Gwynn lived in the north San Diego County city about 20 miles north of Qualcomm Stadium during his Hall of Fame career and up to his death in 2014 due to salivary cancer. The eight-time batting champion with the San Diego Padres was honored Tuesday with the unveiling of an 11-foot statue of him in his Padres’ uniform tipping his cap and holding daughter Anisha.

And think, because Gwynn had a personal relationship with me, the ceremony was on my radar and I made sure the nice local story went national.

It also reminds me of those times Gwynn the college baseball coach would get on my case because my newspaper wouldn’t let me cover more of his San Diego State baseball games. One night in the office, I scored big with this doozy: “Most people want to see more of Tony Gwynn. Tony Gwynn wants to see more of me.”


I was asked something today by a woman from the online world that has prompted me to think.

She asked if I have ever been to an NFL game. Seriously.

Then I thought about it and realized I have no idea how many NFL games I’ve attended or covered as a professional. At least 150 and maybe close to 200 — and no, I don’t want to count preseason games.

Worst thing in the world to cover is an NFL preseason night game. And now that I think of it, I never recall covering a preseason game in the afternoon. So every NFL preseason game assignment ties for the worst event I had to cover.

I do know how many Super Bowls I covered — three.

Also know the Cleveland Browns won’t be participating in the Super Bowl again this season. No surprise, of course.

And this brings up to the ever-popular Weekly Links thing because I had to write about the Browns two weeks in a row. Yes, two straight weeks.

Must have really upset the boss.

The Browns are 0-7 and look like they will be fortunate to win two games this season. You know, they do have the Chargers on the slate.

Here is the link to the stellar preview of the Browns’ home game against the New York Jets —


Game 2 of the World Series has already been played but I think this is a good preview to have part of the Weekly Links package because it will answer one of life’s greatest questions:

Is Mr. Sports ever wrong?

Well, um, it has happened. Um, yeah, right here at the bottom of the Game 2 preview. Look which team I predicted to win the game? The team I picked scored one whole run. Oops.

And these things run on a bunch of gambling websites too. Good thing no Mafia members live nearby to break my leg.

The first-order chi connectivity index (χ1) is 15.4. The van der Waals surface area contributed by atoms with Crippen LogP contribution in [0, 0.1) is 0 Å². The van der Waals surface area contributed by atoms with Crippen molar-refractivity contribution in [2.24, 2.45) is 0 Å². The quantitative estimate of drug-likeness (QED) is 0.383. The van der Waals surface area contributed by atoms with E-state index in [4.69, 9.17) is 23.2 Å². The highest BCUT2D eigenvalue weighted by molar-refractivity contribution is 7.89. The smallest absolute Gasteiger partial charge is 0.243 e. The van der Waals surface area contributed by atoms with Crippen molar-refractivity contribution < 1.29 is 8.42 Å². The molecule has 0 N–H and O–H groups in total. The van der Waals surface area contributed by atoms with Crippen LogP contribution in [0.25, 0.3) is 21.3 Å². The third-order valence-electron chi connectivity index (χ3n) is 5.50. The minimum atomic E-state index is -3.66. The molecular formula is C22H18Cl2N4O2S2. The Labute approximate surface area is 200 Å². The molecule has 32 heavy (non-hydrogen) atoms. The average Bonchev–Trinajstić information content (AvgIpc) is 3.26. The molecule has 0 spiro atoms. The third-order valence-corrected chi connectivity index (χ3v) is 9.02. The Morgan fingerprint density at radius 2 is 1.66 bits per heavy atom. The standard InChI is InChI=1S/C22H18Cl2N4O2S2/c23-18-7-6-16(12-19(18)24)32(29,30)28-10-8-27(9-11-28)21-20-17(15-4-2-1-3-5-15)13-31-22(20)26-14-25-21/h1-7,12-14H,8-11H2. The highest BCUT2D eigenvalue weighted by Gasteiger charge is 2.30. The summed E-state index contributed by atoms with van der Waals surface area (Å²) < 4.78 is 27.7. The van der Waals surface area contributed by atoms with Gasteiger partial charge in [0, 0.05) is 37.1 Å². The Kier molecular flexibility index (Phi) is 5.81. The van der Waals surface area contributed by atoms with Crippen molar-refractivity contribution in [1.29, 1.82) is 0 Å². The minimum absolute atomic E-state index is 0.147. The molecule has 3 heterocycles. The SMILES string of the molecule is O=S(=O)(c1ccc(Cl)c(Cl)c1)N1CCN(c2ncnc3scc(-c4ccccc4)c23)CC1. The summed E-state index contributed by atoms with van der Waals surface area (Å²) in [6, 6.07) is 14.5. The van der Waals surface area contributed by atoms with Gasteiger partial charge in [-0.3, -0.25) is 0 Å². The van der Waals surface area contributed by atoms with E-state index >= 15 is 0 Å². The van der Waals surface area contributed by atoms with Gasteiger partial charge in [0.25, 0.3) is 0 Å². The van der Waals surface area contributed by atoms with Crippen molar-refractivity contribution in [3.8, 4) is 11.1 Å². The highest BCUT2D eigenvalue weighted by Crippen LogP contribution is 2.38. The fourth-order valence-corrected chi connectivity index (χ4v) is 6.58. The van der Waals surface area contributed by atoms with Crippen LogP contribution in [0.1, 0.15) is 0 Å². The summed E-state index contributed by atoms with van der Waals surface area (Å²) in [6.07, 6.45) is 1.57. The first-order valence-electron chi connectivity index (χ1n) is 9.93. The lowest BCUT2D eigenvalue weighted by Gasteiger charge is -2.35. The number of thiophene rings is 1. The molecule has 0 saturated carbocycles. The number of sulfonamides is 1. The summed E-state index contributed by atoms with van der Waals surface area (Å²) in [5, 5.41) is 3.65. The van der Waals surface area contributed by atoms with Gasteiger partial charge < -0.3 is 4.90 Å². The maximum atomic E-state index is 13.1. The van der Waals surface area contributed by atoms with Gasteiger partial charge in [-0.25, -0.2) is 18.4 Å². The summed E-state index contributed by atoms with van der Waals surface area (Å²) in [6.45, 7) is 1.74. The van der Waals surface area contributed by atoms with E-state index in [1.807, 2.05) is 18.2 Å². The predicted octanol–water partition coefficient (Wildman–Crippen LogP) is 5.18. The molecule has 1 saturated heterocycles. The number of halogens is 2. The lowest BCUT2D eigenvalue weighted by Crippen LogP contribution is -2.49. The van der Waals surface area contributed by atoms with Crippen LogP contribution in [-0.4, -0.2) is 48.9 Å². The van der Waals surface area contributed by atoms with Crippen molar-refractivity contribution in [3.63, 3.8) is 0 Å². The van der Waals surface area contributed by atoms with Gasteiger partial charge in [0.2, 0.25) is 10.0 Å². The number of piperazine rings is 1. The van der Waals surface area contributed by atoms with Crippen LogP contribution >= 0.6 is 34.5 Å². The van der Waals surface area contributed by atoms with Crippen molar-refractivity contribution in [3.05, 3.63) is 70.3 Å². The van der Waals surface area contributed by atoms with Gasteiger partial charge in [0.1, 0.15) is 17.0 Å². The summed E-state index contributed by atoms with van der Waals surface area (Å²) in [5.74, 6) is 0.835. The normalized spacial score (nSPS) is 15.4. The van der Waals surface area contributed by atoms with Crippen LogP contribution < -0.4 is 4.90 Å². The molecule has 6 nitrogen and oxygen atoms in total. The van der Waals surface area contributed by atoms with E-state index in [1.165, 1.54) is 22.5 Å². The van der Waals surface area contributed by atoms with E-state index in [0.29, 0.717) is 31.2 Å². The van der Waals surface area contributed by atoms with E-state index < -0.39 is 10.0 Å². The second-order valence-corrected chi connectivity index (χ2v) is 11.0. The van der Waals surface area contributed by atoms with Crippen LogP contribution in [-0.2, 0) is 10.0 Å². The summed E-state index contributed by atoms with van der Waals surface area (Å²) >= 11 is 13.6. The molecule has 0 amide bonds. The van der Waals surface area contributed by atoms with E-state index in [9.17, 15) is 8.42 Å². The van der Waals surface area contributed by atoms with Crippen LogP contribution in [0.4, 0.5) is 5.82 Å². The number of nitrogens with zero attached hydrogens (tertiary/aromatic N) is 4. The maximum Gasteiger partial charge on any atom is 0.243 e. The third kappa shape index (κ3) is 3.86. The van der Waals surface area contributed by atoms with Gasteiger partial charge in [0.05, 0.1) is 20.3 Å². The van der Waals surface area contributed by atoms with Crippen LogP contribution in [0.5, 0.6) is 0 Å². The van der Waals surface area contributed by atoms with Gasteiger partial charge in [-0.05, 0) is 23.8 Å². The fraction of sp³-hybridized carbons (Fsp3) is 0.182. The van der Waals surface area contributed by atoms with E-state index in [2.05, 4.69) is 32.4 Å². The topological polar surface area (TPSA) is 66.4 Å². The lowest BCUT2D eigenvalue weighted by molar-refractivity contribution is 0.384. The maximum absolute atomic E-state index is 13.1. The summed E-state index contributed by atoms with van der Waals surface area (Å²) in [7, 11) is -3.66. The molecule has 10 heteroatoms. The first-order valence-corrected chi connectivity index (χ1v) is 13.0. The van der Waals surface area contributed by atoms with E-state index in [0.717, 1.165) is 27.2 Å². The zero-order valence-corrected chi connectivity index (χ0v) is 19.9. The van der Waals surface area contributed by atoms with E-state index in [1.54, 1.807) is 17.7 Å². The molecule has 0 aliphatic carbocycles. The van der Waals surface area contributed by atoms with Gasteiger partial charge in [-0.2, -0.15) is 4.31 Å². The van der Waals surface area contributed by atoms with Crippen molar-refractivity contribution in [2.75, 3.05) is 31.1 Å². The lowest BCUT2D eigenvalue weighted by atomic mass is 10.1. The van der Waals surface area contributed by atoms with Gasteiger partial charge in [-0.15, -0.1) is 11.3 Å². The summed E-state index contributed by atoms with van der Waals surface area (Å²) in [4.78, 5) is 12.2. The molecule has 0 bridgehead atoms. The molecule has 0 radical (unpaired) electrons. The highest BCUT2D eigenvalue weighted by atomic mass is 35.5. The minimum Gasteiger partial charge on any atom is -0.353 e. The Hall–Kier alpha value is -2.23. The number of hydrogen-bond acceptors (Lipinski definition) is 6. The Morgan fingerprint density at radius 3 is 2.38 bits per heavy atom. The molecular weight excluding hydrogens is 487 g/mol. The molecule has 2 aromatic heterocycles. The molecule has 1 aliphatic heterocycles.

Anyway, I will try to do better with my pick when I write the Game 4 preview between the Chicago Cubs and Cleveland Indians.

Here is the stellar Game 2 preview with the wrong predicted winner —


Think of all the games you watch where you couldn’t describe what happened 12 months later.

Then thing of the ones you can’t forget.

The first 59 minutes, 50 seconds of last season’s contest between Michigan and Michigan State weren’t so memorable. But the last 10 seconds will never be forgotten.

That is the contest when Michigan lined up with 10 seconds to play and all its punter had to do was boot the ball downfield.

But punter Blake O’Neill bobbled the snap and then, in one of the weirdest things ever seen on a football field, he fumbled the ball into the arms of Michigan State’s Jalen Watts-Jackson, who returned the ball 38 yards for the winning touchdown as time expired.

Instead of losing to its biggest rival, Michigan State proudly boarded the bus back to East Lansing with a 27-23 victory.

And “insane 27-23 victory” is how I coined it in the preview.

Can’t say I ever pondered the possibility that my work may find its way on to the Big Ten Network website. But then again, they believe someone from the Associated Press wrote the preview. Um, wrong.

Here is the link to the stellar Michigan-Michigan State preview —


Some of you might prefer being linked to the Washington-Utah showdown or the Boise State-Wyoming game (OK, nobody outside of Wyoming cares about Wyoming … ever) but Patrick Mahomes II wins the deal all by himself.

The Texas Tech quarterback matched the all-time FBS single-game record with 734 passing yards last Saturday in a loss to Oklahoma. Repeat — 734 yards, to tie the record set by Washington State’s Connor Halliday in 2014.

What Mahomes accomplished was pretty stellar but it reminds us of the old Texas Tech question — is Mahomes actually any good or is he a system quarterback?

Hard to tell because Mahomes threw four touchdown passes in 2 1/2 quarters against Kansas earlier this season and departed with shoulder injury. No problem, the Red Raiders throw somebody named Nic Shimonek on the field and he threw four touchdowns in 1 1/2 quarters.

So I’m going to keep my mind open that Mahomes might prove to be NFL material. But the pattern has proven otherwise as guys like Graham Harrell, B.J. Symons and Sonny Cumbie threw for bushels of yards — as did current coach Kliff Kingsbury when he played at the school.

Speaking of Cumbie, I believe he passed for over 2,000 yards against Cal in a Holiday Bowl game I covered. OK, looked it up, he passed for a career-high 520 yards.

Is Mahomes for real? That’s your call. But here’s the link to the stellar Texas Tech-TCU preview —